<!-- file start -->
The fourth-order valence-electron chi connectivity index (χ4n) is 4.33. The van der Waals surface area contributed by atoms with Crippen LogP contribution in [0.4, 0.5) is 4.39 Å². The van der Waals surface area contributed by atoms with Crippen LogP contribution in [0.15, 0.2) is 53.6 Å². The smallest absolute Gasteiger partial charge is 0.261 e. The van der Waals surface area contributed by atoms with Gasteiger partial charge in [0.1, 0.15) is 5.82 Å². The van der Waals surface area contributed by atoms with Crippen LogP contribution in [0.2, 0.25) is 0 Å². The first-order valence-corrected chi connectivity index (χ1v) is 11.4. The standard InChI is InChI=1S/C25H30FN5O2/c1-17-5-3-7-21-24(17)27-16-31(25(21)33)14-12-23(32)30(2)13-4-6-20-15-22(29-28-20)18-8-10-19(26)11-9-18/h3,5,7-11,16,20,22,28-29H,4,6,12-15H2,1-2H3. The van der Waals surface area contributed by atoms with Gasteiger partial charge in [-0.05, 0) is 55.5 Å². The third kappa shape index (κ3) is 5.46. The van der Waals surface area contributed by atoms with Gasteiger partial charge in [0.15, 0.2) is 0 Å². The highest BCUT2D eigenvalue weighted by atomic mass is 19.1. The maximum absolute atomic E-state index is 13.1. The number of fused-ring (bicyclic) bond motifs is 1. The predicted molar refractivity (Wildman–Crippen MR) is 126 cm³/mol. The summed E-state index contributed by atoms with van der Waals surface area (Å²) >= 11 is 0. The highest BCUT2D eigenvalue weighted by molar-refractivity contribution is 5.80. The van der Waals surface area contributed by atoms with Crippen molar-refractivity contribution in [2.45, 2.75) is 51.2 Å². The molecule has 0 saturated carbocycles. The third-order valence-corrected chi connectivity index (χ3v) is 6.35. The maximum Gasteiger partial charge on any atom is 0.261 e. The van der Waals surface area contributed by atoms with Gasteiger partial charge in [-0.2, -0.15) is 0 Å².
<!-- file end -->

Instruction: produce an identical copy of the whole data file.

The fourth-order valence-electron chi connectivity index (χ4n) is 4.33. The van der Waals surface area contributed by atoms with Crippen LogP contribution in [0.4, 0.5) is 4.39 Å². The van der Waals surface area contributed by atoms with Crippen LogP contribution in [0.15, 0.2) is 53.6 Å². The smallest absolute Gasteiger partial charge is 0.261 e. The van der Waals surface area contributed by atoms with Gasteiger partial charge in [0.1, 0.15) is 5.82 Å². The van der Waals surface area contributed by atoms with Crippen LogP contribution in [0.2, 0.25) is 0 Å². The first-order valence-corrected chi connectivity index (χ1v) is 11.4. The standard InChI is InChI=1S/C25H30FN5O2/c1-17-5-3-7-21-24(17)27-16-31(25(21)33)14-12-23(32)30(2)13-4-6-20-15-22(29-28-20)18-8-10-19(26)11-9-18/h3,5,7-11,16,20,22,28-29H,4,6,12-15H2,1-2H3. The van der Waals surface area contributed by atoms with Gasteiger partial charge in [-0.05, 0) is 55.5 Å². The third kappa shape index (κ3) is 5.46. The van der Waals surface area contributed by atoms with Gasteiger partial charge in [0.15, 0.2) is 0 Å². The highest BCUT2D eigenvalue weighted by atomic mass is 19.1. The maximum absolute atomic E-state index is 13.1. The number of fused-ring (bicyclic) bond motifs is 1. The predicted molar refractivity (Wildman–Crippen MR) is 126 cm³/mol. The summed E-state index contributed by atoms with van der Waals surface area (Å²) >= 11 is 0. The highest BCUT2D eigenvalue weighted by molar-refractivity contribution is 5.80. The van der Waals surface area contributed by atoms with Crippen molar-refractivity contribution in [2.45, 2.75) is 51.2 Å². The molecule has 0 saturated carbocycles. The third-order valence-corrected chi connectivity index (χ3v) is 6.35. The maximum Gasteiger partial charge on any atom is 0.261 e. The van der Waals surface area contributed by atoms with Gasteiger partial charge in [-0.2, -0.15) is 0 Å².